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Teacher Evaluation Bill, Backed by Unions, Withdrawn as Legislative Session Ends

September 6, 2012

In last week’s blizzard of legislative activity, a bill that would have overhauled the way teacher evaluations are conducted (AB 5, introduced by Assemblyman Felipe Fuentes, D-Sylmar) was withdrawn before coming up for a floor vote.

AB 5 had drawn support from teacher unions, and faced stiff opposition from some school districts and several prominent education reformers. It would have allowed school districts to disregard standardized test scores in evaluating teachers, added an "excellent" teacher evaluation option to the current pass/fail-type system, and made evaluations more frequent.

But before the bell rang last Friday marking the end of the legislative session, proponents said they realized they would not have enough time to vet their proposal and scrapped it.

“I believe this issue is too important to be decided at the last minute and in the dark of night," said Assemblyman Fuentes, the bill’s sponsor.

Dean E. Vogel, president of the California Teachers Association, said “California’s educators are disappointed that the Legislature missed a great chance to change the state’s teacher evaluation system in a way that would have improved our profession and student learning. AB 5 by Assemblymember Fuentes was based on sound research about how you build strong learning communities for students with a comprehensive teacher evaluation system. It’s unfortunate that we could not have real conversations about this legislation so all could have understood how the legislation worked. We recognize why Assemblymember Fuentes decided to pull the bill as he could not allow proposed amendments to be voted on without a full public hearing.”

Vogel continued, “The California Best Practices Teacher Evaluation bill was an opportunity to get beyond the simple test score debate and to develop meaningful teacher assessments based on multiple measures of accountability. Teachers will continue to press for fair reforms like those outlined in this bill. It would have increased the frequency of teacher evaluations and stressed that local educators, parents and administrators know what’s best for local students. It would have provided a much needed common framework for teacher evaluations based on standards of professional practice that acknowledge all the responsibilities of educators that contribute to student achievement and school success.”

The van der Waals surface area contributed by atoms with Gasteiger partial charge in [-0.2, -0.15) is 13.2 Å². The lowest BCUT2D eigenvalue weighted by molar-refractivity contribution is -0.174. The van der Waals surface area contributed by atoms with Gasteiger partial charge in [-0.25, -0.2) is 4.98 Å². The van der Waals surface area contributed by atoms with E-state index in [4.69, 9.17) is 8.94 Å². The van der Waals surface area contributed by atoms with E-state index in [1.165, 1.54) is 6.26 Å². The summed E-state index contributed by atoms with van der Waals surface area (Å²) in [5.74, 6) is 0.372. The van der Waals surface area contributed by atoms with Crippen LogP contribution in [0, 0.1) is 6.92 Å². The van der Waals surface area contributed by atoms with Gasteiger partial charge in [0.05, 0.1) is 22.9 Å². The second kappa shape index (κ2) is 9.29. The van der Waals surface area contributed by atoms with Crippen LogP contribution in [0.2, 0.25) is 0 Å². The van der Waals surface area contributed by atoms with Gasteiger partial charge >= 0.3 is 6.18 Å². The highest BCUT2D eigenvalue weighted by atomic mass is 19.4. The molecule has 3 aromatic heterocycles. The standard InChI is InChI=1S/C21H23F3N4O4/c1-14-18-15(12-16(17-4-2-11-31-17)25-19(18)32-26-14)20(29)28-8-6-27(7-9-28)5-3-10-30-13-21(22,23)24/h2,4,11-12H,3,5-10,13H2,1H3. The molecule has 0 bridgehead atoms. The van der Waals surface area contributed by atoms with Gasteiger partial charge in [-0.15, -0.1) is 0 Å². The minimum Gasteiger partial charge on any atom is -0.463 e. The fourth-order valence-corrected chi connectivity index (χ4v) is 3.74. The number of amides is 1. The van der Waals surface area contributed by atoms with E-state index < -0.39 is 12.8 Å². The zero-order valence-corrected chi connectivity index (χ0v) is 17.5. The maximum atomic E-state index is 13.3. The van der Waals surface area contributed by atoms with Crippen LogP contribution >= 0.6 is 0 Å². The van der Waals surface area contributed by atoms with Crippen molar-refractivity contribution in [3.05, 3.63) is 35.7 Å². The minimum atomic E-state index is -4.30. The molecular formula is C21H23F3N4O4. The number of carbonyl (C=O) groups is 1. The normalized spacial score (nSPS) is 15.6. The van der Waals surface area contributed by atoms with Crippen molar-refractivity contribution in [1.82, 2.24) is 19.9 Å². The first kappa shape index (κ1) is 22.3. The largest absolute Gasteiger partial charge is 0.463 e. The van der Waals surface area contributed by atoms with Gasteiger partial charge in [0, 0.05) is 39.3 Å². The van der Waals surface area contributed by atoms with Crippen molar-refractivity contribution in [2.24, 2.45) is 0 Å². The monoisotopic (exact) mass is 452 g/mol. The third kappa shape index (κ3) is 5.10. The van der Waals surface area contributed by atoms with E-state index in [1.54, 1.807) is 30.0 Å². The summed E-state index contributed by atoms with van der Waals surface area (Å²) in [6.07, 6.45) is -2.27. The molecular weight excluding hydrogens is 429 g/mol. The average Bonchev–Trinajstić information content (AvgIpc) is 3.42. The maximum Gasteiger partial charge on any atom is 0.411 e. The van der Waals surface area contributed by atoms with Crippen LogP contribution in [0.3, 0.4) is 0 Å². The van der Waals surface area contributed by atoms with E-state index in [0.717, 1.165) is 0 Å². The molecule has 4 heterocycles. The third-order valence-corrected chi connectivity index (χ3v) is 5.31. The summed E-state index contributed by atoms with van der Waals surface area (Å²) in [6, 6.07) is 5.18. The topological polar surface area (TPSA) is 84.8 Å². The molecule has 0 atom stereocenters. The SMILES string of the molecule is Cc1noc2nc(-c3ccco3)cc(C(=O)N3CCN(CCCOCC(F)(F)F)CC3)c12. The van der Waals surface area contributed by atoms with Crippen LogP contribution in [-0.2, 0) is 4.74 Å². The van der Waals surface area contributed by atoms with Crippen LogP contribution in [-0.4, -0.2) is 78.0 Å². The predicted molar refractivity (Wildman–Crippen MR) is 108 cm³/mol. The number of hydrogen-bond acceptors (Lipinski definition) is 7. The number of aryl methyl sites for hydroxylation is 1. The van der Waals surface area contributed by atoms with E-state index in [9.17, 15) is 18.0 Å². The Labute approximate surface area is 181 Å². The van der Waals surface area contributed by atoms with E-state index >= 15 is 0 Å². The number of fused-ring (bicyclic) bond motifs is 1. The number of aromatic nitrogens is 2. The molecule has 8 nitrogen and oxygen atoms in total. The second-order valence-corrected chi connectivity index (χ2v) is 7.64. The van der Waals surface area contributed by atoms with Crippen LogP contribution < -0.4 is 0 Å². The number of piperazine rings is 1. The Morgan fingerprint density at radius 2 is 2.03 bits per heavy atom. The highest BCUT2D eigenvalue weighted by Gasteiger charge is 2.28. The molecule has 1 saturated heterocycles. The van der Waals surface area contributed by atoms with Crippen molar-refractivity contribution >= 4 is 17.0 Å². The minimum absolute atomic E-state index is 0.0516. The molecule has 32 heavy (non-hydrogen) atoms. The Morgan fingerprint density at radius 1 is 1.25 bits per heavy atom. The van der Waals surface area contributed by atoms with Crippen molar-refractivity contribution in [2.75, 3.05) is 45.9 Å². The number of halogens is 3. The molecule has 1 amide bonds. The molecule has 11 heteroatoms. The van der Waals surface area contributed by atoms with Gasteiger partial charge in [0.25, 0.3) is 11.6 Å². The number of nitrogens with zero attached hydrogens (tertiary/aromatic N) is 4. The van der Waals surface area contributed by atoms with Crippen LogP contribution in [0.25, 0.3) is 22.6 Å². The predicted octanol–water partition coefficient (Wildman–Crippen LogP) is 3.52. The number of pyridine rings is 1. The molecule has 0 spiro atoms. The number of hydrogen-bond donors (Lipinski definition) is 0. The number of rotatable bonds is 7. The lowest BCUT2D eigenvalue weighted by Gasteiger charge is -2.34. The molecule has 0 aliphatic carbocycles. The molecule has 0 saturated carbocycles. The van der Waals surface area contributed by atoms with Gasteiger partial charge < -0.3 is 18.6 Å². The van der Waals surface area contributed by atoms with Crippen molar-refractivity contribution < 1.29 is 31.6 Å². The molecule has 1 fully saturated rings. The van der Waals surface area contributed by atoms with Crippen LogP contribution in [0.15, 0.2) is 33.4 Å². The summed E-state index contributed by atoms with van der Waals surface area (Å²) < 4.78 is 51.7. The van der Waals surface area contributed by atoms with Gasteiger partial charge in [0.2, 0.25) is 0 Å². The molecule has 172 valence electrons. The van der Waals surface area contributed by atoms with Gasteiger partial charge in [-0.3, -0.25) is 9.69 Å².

Vogel concluded, “Criticism about the bill’s call for continuing the practice of collectively bargaining for teacher evaluations is misguided. You can’t craft a fair and comprehensive teacher evaluation system without including the professionals who are in California’s classrooms every day. Assemblymember Fuentes worked diligently with all stakeholders for two years to create a comprehensive package. We thank him for his leaderships on this effort. CTA will continue to press for the rigorous and fair reforms like those outlined in this bill to transform a teacher evaluation system that is currently superficial and cursory, and so contrary to fostering the collaboration we know is necessary to improve student achievement. ”

The California Federation of Teachers issued a statement saying “The failure of AB 5 to make it out of the California Legislature is a setback for the education community and all those who believe education reform requires a truly collaborative effort.”

“It is revealing that the opponents of AB 5 scorned the idea promoted by the leading educational research institutions in our country that test results, to be of any use in evaluation, must be based on valid and reliable tests,” said Joshua Pechthalt, president of the California Federation of Teachers.

The CFT statement also said “The attack on teacher unions during the AB 5 debate is part of an on-going effort to shift discussion away from the real issue confronting public education—namely the massive underfunding of public schools.”

On the other end of the spectrum, Michelle Rhee, founder and CEO of StudentsFirst, said “Forcing through a last minute bill to create an unaccountable, weak teacher evaluation system was going to harm parents, teachers, and students. That's why leaders in both parties and across the ideological spectrum have spoken out against it. And it's why a broad coalition of education reform advocates, including StudentsFirst members throughout the state, spoke loud and clear, and secured a victory for California students.”

Rhee added, “We have a long way to go in California to improve student learning, but blocking this special interest give away was an important step forward. I am looking forward to working cohesively with our education advocate partners, parents, teachers, and community members to craft thoughtful, comprehensive teacher evaluation legislation.”

AB 5 had been criticized in several newspaper editorials published by the Sacramento Bee, the Wall Street Journal, the Los Angeles Times, the San Francisco Chronicle, and the San Diego Union-Tribune.

Source:  EdBrief Staff